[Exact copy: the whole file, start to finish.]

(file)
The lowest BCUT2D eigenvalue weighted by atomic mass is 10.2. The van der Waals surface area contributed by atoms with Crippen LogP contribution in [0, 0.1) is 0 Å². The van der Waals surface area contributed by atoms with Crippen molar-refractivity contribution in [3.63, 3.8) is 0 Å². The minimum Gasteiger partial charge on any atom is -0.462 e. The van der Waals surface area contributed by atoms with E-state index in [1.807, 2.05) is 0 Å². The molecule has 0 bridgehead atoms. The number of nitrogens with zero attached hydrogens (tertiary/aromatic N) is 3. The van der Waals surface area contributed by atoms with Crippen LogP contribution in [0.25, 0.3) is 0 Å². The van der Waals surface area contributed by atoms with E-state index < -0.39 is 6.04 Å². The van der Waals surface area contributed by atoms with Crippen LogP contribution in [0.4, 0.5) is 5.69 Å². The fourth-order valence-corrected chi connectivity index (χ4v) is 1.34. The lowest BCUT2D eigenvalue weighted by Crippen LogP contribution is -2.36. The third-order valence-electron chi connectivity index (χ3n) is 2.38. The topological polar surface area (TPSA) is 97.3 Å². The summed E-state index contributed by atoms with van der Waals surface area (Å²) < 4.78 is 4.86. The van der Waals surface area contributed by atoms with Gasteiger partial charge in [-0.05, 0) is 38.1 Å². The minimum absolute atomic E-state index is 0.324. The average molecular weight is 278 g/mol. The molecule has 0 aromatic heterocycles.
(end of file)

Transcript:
The lowest BCUT2D eigenvalue weighted by atomic mass is 10.2. The van der Waals surface area contributed by atoms with Crippen LogP contribution in [0, 0.1) is 0 Å². The van der Waals surface area contributed by atoms with Crippen molar-refractivity contribution in [3.63, 3.8) is 0 Å². The minimum Gasteiger partial charge on any atom is -0.462 e. The van der Waals surface area contributed by atoms with E-state index in [1.807, 2.05) is 0 Å². The molecule has 0 bridgehead atoms. The number of nitrogens with zero attached hydrogens (tertiary/aromatic N) is 3. The van der Waals surface area contributed by atoms with Crippen LogP contribution in [0.25, 0.3) is 0 Å². The van der Waals surface area contributed by atoms with E-state index < -0.39 is 6.04 Å². The van der Waals surface area contributed by atoms with Crippen LogP contribution in [0.4, 0.5) is 5.69 Å². The fourth-order valence-corrected chi connectivity index (χ4v) is 1.34. The lowest BCUT2D eigenvalue weighted by Crippen LogP contribution is -2.36. The third-order valence-electron chi connectivity index (χ3n) is 2.38. The topological polar surface area (TPSA) is 97.3 Å². The summed E-state index contributed by atoms with van der Waals surface area (Å²) < 4.78 is 4.86. The van der Waals surface area contributed by atoms with Gasteiger partial charge in [-0.05, 0) is 38.1 Å². The minimum absolute atomic E-state index is 0.324. The average molecular weight is 278 g/mol. The molecule has 0 aromatic heterocycles.